Posted by Bridget Reed

What To Do When You Can’t Sleep: 7 Things To Try

5 min read

Are you reading this hours past your bedtime in bleary-eyed despair? If so, you’re probably not alone. Chronic insomnia plagues over 70 million Americans.

There are over 80 different sleep disorders, so finding a solution to your sleep woes may be overwhelming. Before you schedule a doctor’s appointment, you may want to identify if this is a chronic problem or something that making a few lifestyle changes can help fix. Whether your sleep problems are persistent or situational, we’ll go over some tips and tricks to help you get the good night’s rest you deserve. 

How Much Sleep Do You Need Each Night? 

If you struggle with falling asleep, you have probably found yourself doing mental calculations over and over, trying to determine if you’ll get enough sleep that night. The typical number in your mind is likely eight hours of sleep per night in order to feel well-rested. But is that true?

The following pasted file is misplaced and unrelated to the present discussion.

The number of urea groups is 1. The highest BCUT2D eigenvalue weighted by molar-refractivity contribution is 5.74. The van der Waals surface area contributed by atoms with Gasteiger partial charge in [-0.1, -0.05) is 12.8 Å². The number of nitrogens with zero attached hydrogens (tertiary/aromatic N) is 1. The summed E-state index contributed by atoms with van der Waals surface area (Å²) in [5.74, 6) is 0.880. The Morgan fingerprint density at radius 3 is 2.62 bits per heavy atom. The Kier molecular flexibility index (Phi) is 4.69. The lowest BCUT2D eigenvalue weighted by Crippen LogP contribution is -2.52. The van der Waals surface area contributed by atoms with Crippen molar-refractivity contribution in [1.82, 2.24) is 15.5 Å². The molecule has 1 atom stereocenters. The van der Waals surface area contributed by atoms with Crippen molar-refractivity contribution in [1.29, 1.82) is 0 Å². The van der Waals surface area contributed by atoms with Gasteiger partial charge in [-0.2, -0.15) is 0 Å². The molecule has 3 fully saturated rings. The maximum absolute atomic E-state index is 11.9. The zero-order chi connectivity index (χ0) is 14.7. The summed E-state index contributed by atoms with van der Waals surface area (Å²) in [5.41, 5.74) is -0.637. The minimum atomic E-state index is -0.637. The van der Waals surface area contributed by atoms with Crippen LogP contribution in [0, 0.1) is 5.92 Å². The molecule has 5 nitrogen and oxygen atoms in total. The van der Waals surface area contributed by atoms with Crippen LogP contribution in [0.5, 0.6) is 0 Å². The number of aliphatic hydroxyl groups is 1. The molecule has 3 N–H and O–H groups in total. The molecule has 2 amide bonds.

Here are the nightly sleep recommendations from the Centers for Disease Control: 

  • For adults, the current recommendation is between 7-9 hours per night. 

  • For teens, the recommendation increases to 8-10 hours per night. 

  • For school-age children, the recommendation is 9-12 hours.

Your younger children and babies will need even more sleep than that, of course. If you’re hitting between seven to nine hours of sleep per night but still have trouble falling asleep or staying asleep, you may have a sleep quality problem, not a sleep quantity problem. 

What To Do During the Day When You Can’t Sleep at Night 

Believe it or not, the path to a good night’s sleep begins bright and early each morning. There are quite a few steps to take throughout the day to ensure your body and brain are ready for rest by bedtime. 

Pick a Time and Stick With It